The guardian recently did an investigation into the state of Britain’s foster care system and unsurprisingly it is an underfunded chaotic mess. I’m sure the people who work with in it absolutely have their hearts in the right place but they are not actually going to make any difference because the whole idea is intrinsically flawed. It all circles round on itself

Children who have been in the care system are far more likely to become teenage parents than their peers. “We struggle a little bit with children in care having children. There is a very negative, repeated cycle – they have ­children, and their children go through the care system again. Being a looked-after child, there is a significant risk of having another child in the care system,” Delores, who has worked as a social worker for 14 years, says.

“We are always quite shocked when young people who have been in the care system have children who get referred to us. I have seen it a lot with children who were in care, in secure units, in foster care or residential care. We have to remove their children because they can’t parent them, they can’t given them ­emotional warmth. They can’t do it.”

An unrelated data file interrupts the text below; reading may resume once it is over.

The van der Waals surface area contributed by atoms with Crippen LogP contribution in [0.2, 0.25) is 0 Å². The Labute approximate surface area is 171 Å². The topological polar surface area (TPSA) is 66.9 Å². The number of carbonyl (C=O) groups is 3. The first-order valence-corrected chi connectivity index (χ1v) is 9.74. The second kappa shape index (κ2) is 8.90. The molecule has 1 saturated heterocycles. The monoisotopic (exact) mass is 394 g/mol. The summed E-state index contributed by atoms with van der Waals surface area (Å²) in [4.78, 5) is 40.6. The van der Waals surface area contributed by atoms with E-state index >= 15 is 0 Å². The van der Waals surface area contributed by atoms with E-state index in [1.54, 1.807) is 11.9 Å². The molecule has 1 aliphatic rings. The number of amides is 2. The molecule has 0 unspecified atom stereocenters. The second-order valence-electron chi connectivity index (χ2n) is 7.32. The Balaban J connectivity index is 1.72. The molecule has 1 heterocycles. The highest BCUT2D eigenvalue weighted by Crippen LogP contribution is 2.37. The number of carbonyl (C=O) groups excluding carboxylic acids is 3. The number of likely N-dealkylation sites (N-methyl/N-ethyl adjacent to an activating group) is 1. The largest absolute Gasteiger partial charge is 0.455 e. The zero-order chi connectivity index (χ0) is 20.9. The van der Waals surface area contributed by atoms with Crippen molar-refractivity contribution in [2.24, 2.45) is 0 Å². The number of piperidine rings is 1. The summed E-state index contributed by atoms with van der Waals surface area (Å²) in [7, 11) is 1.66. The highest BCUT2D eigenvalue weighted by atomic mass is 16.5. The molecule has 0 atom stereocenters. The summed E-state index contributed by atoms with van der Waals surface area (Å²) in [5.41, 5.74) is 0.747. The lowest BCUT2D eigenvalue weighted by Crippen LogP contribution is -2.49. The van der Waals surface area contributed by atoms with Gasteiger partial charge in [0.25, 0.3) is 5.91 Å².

Parents who have been through the care system are twice as likely to lose the right to care for their own children – this is just one of many negative indicators about the dismal life chances for children who are looked after by the state.

So it seems Foster care as it is done now is actually more damaging for families and society. It doesn’t break destructive cycles it perpetuates them

I used to think putting more money in the foster care system would fix it and its clear that the foster care system is deeply underfunded:

It is clear from the state of the office carpets that money is tight. The phones are old, the computers are old, there are old grey filing cabinets, pushed together at ugly angles, there are a lot of unhealthy, deadish plants, the walls are covered with stranded spots of Blu-Tack and dried-up sticky tape

Probably training foster carers would make a difference: according to the government website preparation for becoming a foster carer consists of

Once it has been decided you are suitable to become a foster carer, The Criminal Records Bureau will check that you have not committed an offence which would exclude you from fostering. You will also have a health check, to rule out any health problems.